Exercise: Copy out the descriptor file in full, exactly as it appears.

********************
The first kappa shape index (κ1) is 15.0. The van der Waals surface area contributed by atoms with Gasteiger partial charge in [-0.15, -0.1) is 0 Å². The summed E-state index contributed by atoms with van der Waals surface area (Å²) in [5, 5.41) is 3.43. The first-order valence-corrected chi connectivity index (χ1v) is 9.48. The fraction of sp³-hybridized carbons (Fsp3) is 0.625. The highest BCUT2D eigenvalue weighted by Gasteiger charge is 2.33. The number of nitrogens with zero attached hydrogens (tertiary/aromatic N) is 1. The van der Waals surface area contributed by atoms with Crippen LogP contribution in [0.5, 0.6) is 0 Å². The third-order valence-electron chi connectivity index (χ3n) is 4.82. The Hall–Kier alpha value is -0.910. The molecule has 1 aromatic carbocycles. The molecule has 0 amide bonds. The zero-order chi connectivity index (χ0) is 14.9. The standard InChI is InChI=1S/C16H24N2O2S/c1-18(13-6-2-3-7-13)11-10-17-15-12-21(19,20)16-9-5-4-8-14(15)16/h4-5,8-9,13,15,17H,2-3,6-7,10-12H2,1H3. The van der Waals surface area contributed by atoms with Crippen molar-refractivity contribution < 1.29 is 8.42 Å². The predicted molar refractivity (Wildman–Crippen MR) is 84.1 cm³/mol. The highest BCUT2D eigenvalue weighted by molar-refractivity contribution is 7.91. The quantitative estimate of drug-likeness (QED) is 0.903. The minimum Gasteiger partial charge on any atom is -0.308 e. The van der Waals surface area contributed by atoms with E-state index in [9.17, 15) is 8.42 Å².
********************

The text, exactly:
The first kappa shape index (κ1) is 15.0. The van der Waals surface area contributed by atoms with Gasteiger partial charge in [-0.15, -0.1) is 0 Å². The summed E-state index contributed by atoms with van der Waals surface area (Å²) in [5, 5.41) is 3.43. The first-order valence-corrected chi connectivity index (χ1v) is 9.48. The fraction of sp³-hybridized carbons (Fsp3) is 0.625. The highest BCUT2D eigenvalue weighted by Gasteiger charge is 2.33. The number of nitrogens with zero attached hydrogens (tertiary/aromatic N) is 1. The van der Waals surface area contributed by atoms with Crippen LogP contribution in [0.5, 0.6) is 0 Å². The third-order valence-electron chi connectivity index (χ3n) is 4.82. The Hall–Kier alpha value is -0.910. The molecule has 1 aromatic carbocycles. The molecule has 0 amide bonds. The zero-order chi connectivity index (χ0) is 14.9. The standard InChI is InChI=1S/C16H24N2O2S/c1-18(13-6-2-3-7-13)11-10-17-15-12-21(19,20)16-9-5-4-8-14(15)16/h4-5,8-9,13,15,17H,2-3,6-7,10-12H2,1H3. The van der Waals surface area contributed by atoms with Crippen molar-refractivity contribution < 1.29 is 8.42 Å². The predicted molar refractivity (Wildman–Crippen MR) is 84.1 cm³/mol. The highest BCUT2D eigenvalue weighted by molar-refractivity contribution is 7.91. The quantitative estimate of drug-likeness (QED) is 0.903. The minimum Gasteiger partial charge on any atom is -0.308 e. The van der Waals surface area contributed by atoms with E-state index in [9.17, 15) is 8.42 Å².